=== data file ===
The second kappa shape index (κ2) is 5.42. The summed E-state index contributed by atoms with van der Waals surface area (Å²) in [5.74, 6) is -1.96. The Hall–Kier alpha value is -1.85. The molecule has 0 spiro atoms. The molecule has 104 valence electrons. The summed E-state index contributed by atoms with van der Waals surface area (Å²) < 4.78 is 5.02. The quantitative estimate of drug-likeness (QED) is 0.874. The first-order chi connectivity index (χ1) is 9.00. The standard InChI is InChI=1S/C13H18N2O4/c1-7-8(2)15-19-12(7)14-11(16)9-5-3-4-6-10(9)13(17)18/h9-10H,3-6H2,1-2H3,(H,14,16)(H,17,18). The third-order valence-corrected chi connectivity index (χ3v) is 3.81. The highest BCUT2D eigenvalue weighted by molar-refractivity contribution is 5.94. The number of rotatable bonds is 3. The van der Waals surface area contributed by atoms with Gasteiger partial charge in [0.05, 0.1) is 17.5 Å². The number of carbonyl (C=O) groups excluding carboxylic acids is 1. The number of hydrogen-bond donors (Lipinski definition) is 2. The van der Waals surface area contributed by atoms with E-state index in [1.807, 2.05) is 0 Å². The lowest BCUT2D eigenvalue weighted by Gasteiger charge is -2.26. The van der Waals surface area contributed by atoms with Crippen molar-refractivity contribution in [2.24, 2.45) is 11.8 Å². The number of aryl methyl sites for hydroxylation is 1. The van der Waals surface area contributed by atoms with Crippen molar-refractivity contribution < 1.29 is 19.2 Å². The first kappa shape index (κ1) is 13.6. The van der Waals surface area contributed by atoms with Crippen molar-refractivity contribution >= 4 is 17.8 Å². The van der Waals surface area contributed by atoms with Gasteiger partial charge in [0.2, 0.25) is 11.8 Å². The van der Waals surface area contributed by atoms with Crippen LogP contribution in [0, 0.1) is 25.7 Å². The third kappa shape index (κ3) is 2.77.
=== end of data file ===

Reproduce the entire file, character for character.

The second kappa shape index (κ2) is 5.42. The summed E-state index contributed by atoms with van der Waals surface area (Å²) in [5.74, 6) is -1.96. The Hall–Kier alpha value is -1.85. The molecule has 0 spiro atoms. The molecule has 104 valence electrons. The summed E-state index contributed by atoms with van der Waals surface area (Å²) < 4.78 is 5.02. The quantitative estimate of drug-likeness (QED) is 0.874. The first-order chi connectivity index (χ1) is 9.00. The standard InChI is InChI=1S/C13H18N2O4/c1-7-8(2)15-19-12(7)14-11(16)9-5-3-4-6-10(9)13(17)18/h9-10H,3-6H2,1-2H3,(H,14,16)(H,17,18). The third-order valence-corrected chi connectivity index (χ3v) is 3.81. The highest BCUT2D eigenvalue weighted by molar-refractivity contribution is 5.94. The number of rotatable bonds is 3. The van der Waals surface area contributed by atoms with Gasteiger partial charge in [0.05, 0.1) is 17.5 Å². The number of carbonyl (C=O) groups excluding carboxylic acids is 1. The number of hydrogen-bond donors (Lipinski definition) is 2. The van der Waals surface area contributed by atoms with E-state index in [1.807, 2.05) is 0 Å². The lowest BCUT2D eigenvalue weighted by Gasteiger charge is -2.26. The van der Waals surface area contributed by atoms with Crippen molar-refractivity contribution in [2.24, 2.45) is 11.8 Å². The number of aryl methyl sites for hydroxylation is 1. The van der Waals surface area contributed by atoms with Crippen molar-refractivity contribution < 1.29 is 19.2 Å². The first kappa shape index (κ1) is 13.6. The van der Waals surface area contributed by atoms with Crippen molar-refractivity contribution >= 4 is 17.8 Å². The van der Waals surface area contributed by atoms with Gasteiger partial charge in [0.2, 0.25) is 11.8 Å². The van der Waals surface area contributed by atoms with Crippen LogP contribution in [0, 0.1) is 25.7 Å². The third kappa shape index (κ3) is 2.77.